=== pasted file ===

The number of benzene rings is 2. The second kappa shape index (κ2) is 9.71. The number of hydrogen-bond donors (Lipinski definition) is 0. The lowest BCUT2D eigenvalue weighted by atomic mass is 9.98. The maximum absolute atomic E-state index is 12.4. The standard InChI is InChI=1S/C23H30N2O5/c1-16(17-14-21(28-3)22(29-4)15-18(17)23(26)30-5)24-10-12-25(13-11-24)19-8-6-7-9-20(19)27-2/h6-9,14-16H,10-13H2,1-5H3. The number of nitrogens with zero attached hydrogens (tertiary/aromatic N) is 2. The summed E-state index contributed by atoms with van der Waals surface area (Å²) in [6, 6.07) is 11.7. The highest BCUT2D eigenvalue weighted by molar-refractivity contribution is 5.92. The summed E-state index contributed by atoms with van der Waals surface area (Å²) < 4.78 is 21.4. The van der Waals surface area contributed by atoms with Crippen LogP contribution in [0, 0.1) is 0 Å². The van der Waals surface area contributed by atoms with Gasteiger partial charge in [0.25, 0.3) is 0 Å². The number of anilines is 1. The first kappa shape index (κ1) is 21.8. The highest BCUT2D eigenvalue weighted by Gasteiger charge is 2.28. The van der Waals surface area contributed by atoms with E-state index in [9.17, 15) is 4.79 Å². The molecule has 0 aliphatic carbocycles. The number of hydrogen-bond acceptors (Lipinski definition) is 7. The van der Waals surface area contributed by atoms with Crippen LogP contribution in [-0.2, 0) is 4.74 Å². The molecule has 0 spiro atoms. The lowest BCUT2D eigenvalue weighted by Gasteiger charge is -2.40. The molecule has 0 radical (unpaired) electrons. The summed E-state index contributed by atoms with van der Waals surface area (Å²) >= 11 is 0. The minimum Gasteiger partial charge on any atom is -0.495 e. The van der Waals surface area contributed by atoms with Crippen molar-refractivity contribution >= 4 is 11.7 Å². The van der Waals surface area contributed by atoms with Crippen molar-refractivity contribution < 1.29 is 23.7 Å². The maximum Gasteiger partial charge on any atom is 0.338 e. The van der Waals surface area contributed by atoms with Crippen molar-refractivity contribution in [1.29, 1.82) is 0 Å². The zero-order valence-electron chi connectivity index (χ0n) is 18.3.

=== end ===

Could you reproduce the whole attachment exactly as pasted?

The number of benzene rings is 2. The second kappa shape index (κ2) is 9.71. The number of hydrogen-bond donors (Lipinski definition) is 0. The lowest BCUT2D eigenvalue weighted by atomic mass is 9.98. The maximum absolute atomic E-state index is 12.4. The standard InChI is InChI=1S/C23H30N2O5/c1-16(17-14-21(28-3)22(29-4)15-18(17)23(26)30-5)24-10-12-25(13-11-24)19-8-6-7-9-20(19)27-2/h6-9,14-16H,10-13H2,1-5H3. The number of nitrogens with zero attached hydrogens (tertiary/aromatic N) is 2. The summed E-state index contributed by atoms with van der Waals surface area (Å²) in [6, 6.07) is 11.7. The highest BCUT2D eigenvalue weighted by molar-refractivity contribution is 5.92. The summed E-state index contributed by atoms with van der Waals surface area (Å²) < 4.78 is 21.4. The van der Waals surface area contributed by atoms with Crippen LogP contribution in [0, 0.1) is 0 Å². The van der Waals surface area contributed by atoms with Gasteiger partial charge in [0.25, 0.3) is 0 Å². The number of anilines is 1. The first kappa shape index (κ1) is 21.8. The highest BCUT2D eigenvalue weighted by Gasteiger charge is 2.28. The van der Waals surface area contributed by atoms with E-state index in [9.17, 15) is 4.79 Å². The molecule has 0 aliphatic carbocycles. The number of hydrogen-bond acceptors (Lipinski definition) is 7. The van der Waals surface area contributed by atoms with Crippen LogP contribution in [-0.2, 0) is 4.74 Å². The molecule has 0 spiro atoms. The lowest BCUT2D eigenvalue weighted by Gasteiger charge is -2.40. The molecule has 0 radical (unpaired) electrons. The summed E-state index contributed by atoms with van der Waals surface area (Å²) >= 11 is 0. The minimum Gasteiger partial charge on any atom is -0.495 e. The van der Waals surface area contributed by atoms with Crippen molar-refractivity contribution >= 4 is 11.7 Å². The van der Waals surface area contributed by atoms with Crippen molar-refractivity contribution < 1.29 is 23.7 Å². The maximum Gasteiger partial charge on any atom is 0.338 e. The van der Waals surface area contributed by atoms with Crippen molar-refractivity contribution in [1.29, 1.82) is 0 Å². The zero-order valence-electron chi connectivity index (χ0n) is 18.3.